A month after Helen Milner allegedly fatally poisoned her husband a new man had moved into the family home, a court has heard.
Today, the murder trial of the 50-year-old office administrator began at the High Court in Christchurch. She denied two charges of attempted murder and a charge of murder.
The court heard that Milner was determined to kill off her second husband Phil Nisbet, 47, and cash in her $250,000 life insurance pay-out.
She plotted the best way to do it, the Crown alleges, asking friends for views on poisoning methods, and even offered to pay $20,000 for a hit man to get Mr Nisbet out of the picture.
After two failed attempts to kill him a month earlier, she made sure on May 4, 2009 that she finished him off, the Crown alleges.
It claimed in court today that when Milner most probably crushed up to 50 tablets of anti-histamine Phenergan into her husband's food, she laid the killer blow with a pillow over his face.
She then faked suicide notes, it is alleged, and even sent a text message from his phone or her own phone suggesting he had committed suicide.
The text read: "I'm sorry honey I can't keep going on like this. I love you so much and tell Ben I love him."
Milner was unhappy in her marriage and was motivated to murder her husband by the prospect of a $250,000 life insurance payout, which had a non-suicide clause expire just weeks earlier, said Crown prosecutor Kathy Basire.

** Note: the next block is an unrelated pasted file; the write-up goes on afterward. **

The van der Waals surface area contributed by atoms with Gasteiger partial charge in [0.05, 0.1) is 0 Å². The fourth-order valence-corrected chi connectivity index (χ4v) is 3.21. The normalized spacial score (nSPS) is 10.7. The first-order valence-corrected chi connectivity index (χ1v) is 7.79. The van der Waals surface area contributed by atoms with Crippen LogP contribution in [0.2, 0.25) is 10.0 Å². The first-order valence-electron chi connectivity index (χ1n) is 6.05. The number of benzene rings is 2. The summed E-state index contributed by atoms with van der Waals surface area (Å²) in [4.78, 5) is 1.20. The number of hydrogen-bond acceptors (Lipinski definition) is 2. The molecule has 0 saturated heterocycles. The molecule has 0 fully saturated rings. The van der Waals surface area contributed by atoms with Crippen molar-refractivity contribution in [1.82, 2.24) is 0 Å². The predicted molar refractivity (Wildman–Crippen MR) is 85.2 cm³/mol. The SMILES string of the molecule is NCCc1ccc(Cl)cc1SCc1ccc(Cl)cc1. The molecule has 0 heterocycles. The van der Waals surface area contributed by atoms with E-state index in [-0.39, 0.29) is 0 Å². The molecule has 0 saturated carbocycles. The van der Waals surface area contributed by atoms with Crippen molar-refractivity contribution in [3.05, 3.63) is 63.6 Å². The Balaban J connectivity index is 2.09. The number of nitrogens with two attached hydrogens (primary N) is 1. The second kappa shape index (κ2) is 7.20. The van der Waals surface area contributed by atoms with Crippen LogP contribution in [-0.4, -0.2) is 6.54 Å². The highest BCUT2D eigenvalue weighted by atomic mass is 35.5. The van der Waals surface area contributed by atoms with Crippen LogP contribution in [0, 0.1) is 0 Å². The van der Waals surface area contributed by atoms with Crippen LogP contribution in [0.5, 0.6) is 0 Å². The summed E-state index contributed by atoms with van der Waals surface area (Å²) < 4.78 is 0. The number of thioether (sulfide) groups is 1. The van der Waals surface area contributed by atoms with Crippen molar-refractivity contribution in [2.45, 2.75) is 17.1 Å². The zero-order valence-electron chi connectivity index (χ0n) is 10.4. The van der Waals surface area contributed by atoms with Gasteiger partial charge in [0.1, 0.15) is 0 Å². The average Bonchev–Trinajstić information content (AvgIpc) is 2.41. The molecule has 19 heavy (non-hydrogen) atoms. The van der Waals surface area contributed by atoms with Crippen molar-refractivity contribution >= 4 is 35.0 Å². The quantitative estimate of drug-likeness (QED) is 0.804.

When Mr Nisbet was found dead in bed in May 2009, police originally ruled he had taken his own life.
However after a coroner raised doubts over the death, and when a second police probe was launched Milner became a major suspect.
Workmates, friends and family all told police that Milner had talked about killing her husband, the best way to do it, and even offering $20,000 in cash to one of her sons, to "get rid of him".
Two years after Mr Nisbet's death, she was arrested and charged with murder.
The Crown says a new boyfriend, Barry Hayton, moved into the family home within weeks of the death.
Emails read out in court today showed how Milner was "obsessed with money" and how she was going out to dinner and movies with her new "sugar daddy" by the next month.
"Who said being a widow is all that?" she would tell a friend.
In talking to friends and workmates, Milner would berate Mr Nisbet and even talked about how she could "get rid" of him in a car accident.
"I thought it was quite a strange conversation to have and tell other people about it," said Lynette Marie Maynard, who worked with Milner at GSL, a Christchurch-based grounds maintenance firm.
Mrs Maynard said Milner was "a little bit obsessed" with money and would bemoan the fact that she couldn't afford holidays.
The court heard that in email correspondence with another friend, Chantelle Janine Allen, Milner said Mr Nisbet had just returned safe and sound from a work trip: "Bugger," she wrote.
On June 10, 2009, just over a month after Mr Nisbet died, Milner emailed to say she was sick of workmates pussy-footing around her at work because she thought she was coping well.
"It's a lot easier to get over things when you marry an A-hole," she said.
She also claimed that her son Adam Kearns was "telling everyone that will listen that I killed Phil," and that he wanted $20,000 in hush money.
The Crown said she tried to kill Mr Nisbet twice on April 15, 2009 by giving him Phenergan, which put him in hospital.
But the Crown said Milner completed her task on May 4 by giving him another overdose, before putting a pillow over his face.
She then staged the scene to look like a suicide, the Crown said.
The trial, before Justice David Gendall, continues.